Obama Justice Department urges Supreme Court not to hear Maher Arar appeal

From the Center for Constitutional Rights, May 13:

Obama Administration Sides with Bush DOJ,
Asks Supreme Court to Keep Canadian Rendition Victim Maher Arar from His Day in Court

NEW YORK – Late yesterday, the Obama Department of Justice chose to weigh in for the first time on the Center for Constitutional Rights (CCR) case on behalf of Canadian citizen Maher Arar against US officials for their role in sending him to Syria to be tortured and detained for a year.

Lower courts concluded that Mr. Arar's suit raised too many sensitive foreign policy and secrecy issues to allow his case to proceed. If the Court of Appeals decision is allowed to stand, say rights groups, the federal officials involved will remain free of any civil accountability for what they did to an innocent man.

The Obama Administration has opposed Mr. Arar's petition for certiorari, arguing that his case was properly dismissed, and that the Supreme Court should not consider it. The Obama administration could have settled the case, recognizing the wrongs done to Mr. Arar—as Canada itself has done. Yet it chose to come to the defense of Bush administration officials, arguing that even if they conspired to send Maher Arar to torture, they should not be held accountable by the judiciary.

CCR attorneys say the Supreme Court should hear the case because the Court of Appeals' decision not only contradicts other Supreme Court decisions but also raises issues of national importance by failing to hold federal officials accountable for violating Mr. Arar’s constitutional rights and preventing him from going to court to stop his removal to torture, a right explicitly provided by Congress.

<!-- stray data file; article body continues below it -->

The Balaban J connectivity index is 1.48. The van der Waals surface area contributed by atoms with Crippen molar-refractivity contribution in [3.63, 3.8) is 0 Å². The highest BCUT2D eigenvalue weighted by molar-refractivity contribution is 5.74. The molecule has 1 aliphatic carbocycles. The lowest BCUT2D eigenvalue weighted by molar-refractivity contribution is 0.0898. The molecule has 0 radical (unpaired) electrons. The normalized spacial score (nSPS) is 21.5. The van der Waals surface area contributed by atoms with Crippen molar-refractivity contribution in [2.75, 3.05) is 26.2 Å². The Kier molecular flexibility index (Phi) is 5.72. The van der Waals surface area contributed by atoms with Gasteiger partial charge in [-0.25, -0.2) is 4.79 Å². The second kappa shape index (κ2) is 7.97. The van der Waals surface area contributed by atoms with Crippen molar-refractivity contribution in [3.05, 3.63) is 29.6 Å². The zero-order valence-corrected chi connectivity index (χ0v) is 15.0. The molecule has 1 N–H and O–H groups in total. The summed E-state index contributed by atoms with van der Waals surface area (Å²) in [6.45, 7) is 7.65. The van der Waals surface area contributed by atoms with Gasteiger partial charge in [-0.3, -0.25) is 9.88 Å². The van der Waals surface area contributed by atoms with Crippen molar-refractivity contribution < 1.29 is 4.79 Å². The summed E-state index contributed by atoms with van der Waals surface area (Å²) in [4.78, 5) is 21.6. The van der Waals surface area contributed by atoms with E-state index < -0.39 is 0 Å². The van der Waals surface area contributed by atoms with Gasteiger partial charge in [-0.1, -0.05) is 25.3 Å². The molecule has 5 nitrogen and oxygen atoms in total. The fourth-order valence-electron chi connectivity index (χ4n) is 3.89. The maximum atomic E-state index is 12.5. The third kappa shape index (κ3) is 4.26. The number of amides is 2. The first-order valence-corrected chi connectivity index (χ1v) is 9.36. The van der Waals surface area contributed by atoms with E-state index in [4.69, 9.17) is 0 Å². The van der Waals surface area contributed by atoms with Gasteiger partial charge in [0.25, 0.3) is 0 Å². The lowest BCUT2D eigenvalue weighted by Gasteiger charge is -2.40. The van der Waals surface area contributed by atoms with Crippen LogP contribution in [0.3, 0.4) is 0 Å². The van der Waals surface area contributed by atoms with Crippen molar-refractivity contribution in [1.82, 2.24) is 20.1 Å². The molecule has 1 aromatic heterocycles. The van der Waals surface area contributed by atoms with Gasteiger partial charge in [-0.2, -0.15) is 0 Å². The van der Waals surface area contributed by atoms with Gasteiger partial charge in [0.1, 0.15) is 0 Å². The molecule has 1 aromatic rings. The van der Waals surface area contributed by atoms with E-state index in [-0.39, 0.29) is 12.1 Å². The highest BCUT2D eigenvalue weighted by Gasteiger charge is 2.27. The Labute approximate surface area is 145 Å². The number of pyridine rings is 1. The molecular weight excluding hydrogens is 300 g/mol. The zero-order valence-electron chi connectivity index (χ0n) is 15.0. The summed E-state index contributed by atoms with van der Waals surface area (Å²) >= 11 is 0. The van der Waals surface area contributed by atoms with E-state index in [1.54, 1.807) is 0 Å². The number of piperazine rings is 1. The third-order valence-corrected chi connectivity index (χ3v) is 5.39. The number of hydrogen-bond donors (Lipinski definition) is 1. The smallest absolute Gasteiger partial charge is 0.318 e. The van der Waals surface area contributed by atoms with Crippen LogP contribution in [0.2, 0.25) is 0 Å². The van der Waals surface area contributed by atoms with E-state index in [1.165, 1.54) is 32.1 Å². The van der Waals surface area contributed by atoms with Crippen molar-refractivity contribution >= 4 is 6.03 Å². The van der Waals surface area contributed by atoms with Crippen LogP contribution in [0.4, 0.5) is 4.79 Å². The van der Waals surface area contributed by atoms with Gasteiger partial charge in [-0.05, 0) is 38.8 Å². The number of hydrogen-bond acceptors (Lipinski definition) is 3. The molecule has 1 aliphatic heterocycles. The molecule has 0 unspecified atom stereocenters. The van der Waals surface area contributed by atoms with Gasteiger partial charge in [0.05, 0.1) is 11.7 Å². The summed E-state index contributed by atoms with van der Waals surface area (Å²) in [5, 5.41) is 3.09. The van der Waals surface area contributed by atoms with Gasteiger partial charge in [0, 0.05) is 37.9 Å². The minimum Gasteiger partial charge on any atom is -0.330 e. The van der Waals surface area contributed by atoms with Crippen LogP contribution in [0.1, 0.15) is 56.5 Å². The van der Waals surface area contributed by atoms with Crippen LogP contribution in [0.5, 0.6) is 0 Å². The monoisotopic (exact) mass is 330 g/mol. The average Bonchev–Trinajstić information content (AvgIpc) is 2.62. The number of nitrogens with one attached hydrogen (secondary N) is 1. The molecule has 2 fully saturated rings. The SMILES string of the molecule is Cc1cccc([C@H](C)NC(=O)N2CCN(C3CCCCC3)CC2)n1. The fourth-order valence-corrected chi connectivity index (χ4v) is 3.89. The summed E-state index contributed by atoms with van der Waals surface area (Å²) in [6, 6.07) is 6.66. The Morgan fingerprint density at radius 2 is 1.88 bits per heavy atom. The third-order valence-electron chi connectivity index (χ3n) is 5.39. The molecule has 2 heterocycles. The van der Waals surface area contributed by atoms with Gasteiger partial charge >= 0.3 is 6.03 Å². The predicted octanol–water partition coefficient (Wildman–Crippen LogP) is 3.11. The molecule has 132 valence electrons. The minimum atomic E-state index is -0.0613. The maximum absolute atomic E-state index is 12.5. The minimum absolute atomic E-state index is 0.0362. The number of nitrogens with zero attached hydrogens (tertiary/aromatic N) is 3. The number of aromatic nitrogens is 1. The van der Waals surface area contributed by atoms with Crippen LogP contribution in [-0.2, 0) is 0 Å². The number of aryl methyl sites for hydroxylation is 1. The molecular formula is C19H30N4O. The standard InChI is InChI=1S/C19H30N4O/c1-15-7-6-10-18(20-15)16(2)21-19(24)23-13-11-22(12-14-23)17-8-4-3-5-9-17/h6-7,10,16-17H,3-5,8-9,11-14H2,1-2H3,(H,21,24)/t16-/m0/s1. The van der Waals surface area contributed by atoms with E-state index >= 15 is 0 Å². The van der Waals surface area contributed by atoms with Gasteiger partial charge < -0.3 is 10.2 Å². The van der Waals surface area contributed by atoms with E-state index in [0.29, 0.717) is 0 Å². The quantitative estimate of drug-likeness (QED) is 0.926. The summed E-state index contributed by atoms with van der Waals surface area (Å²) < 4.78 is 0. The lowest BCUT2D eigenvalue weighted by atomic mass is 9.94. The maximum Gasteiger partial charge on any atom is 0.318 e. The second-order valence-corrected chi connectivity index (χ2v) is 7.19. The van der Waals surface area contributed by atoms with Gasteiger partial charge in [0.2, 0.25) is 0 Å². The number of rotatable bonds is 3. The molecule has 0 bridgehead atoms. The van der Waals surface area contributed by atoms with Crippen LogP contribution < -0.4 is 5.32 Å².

Said Georgetown law professor and CCR cooperating attorney David Cole, "The Bush administration sent an innocent man to be tortured in Syria, and blocked his every opportunity to seek judicial protection. Now the Obama administration, instead of acknowledging the wrongs that were done, has continued its predecessor’s claim that there ought not be any accountability. We are deeply disappointed, and hope that the Supreme Court will step in and provide justice where the other branches have utterly failed to do so."

Mr. Arar alleges that the US officials named in the suit conspired with Syrian officials to have him tortured in Syria, delivered Mr. Arar to his torturers, provided them with a dossier on him and questions to ask him, and obtained the answers tortured out of him. The legal arguments in the case revolve around whether U.S. officials can be sued for damages if that is the only remedy available to the victim, whether the officials acted "under color of foreign law" with Syria, and whether Mr. Arar has a right to pursue his claims under the Torture Victim Protection Act, among others.

Said CCR Senior Attorney Maria LaHood, "The Obama administration did not have to support Bush administration officials in opposing Maher's quest for justice in the courts. But instead of apologizing to Maher and righting the wrongs of its predecessors, the Obama administration has chosen to hold onto the unbridled power it has been granted and obstruct accountability for torture. That is certainly not 'change.'"

Maher Arar is not available to comment.

See our last posts on the torture scandals, the Obama administration's human rights betrayals, and the Maher Arar case.

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